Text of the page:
User Reviews (223)

  • Nazi_Fighter_David8 June 2008
    "Choose between yesterday and tomorrow. Pick one. Stick with it."
    While on vacation, a single mother identified as Theresa discovers a 'message in a bottle' on the shore that has moving honest words of love addressed to a woman named Catherine…

    The trail leads her to a sailboat builder named Garrett and also to his father, Dodge in a small North Carolina coastal town… It turns out that Catherine is Garret's deceased wife, and the intriguing letters were written, two years earlier, after her decease…

    Some people find the one true love of their lives, if they're fortunate enough… Luis Mandoki's film, in part, turns out to be a choice about what occurs when a person finds that right kind of love, then when he is faced with the impossible, and then when he is given the right to continue with his life and is brave enough to love again no matter how unpleasant his grief is…

    As a reclusive widower, Garret was still in deep pain, and entirely devoted to Catherine's memory… He had hard time letting go of the past… Catherine was dead but not forgotten and was simply everywhere…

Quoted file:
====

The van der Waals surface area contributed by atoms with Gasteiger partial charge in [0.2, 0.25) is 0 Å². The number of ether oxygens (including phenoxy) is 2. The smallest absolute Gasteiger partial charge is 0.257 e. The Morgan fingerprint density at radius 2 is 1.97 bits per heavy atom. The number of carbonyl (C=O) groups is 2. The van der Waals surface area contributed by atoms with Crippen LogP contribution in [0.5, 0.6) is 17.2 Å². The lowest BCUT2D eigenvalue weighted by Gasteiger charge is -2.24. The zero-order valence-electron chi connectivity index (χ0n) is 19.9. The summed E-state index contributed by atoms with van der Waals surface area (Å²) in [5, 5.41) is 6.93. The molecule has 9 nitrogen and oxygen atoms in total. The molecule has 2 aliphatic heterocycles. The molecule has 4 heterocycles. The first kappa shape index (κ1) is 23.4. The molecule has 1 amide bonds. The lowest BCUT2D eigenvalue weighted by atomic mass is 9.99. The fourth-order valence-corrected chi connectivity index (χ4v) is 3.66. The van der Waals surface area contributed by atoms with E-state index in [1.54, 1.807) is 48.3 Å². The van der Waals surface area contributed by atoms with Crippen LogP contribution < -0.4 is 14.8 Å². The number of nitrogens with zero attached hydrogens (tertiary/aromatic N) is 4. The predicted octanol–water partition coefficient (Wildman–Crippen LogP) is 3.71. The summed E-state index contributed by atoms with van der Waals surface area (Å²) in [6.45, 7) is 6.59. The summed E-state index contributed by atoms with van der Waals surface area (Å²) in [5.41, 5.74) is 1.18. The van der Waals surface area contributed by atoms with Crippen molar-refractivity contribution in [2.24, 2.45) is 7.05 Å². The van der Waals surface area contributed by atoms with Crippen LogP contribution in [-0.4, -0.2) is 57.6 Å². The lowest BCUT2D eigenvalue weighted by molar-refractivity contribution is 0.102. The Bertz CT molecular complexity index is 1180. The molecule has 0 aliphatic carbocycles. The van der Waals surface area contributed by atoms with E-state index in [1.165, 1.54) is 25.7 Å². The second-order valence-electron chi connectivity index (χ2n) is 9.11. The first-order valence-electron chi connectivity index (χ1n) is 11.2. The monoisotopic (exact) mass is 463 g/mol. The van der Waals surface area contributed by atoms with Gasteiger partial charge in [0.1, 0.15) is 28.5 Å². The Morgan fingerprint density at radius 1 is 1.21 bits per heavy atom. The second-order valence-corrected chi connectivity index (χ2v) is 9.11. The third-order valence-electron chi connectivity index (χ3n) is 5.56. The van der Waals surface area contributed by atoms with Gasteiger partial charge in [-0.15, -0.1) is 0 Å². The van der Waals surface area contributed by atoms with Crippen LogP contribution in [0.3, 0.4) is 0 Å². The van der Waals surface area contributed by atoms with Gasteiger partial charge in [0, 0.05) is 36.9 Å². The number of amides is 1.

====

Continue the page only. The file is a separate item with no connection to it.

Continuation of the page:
As a sailor Costner didn't inherit the charm of Newman… He was drawn to Penn by her smile, her beauty, even her mistakes…

    Robin Wright Penn was beautiful, delicate and sweet as Theresa… She soon insinuates her way into Garret's life… Her expectations were always too high… Since the beginning, she just had to meet the person that wrote those letters… Her life was changed by them… Eventually when she met Garret that morning, she accepted, without hesitation, to step aboard…

    Paul Newman as Dodge liked Theresa instantly… He saw in her the key to his son's emotional recovery…

    With a very nice music, and a stunning coastal photography—also the ocean scenes are wonderfully taken—"Message in a Bottle" is definitely a weepy melodrama and a must see for those who believe, or don't, in love…
  • melloheart8 April 2005
    9 out of 10... Loved it!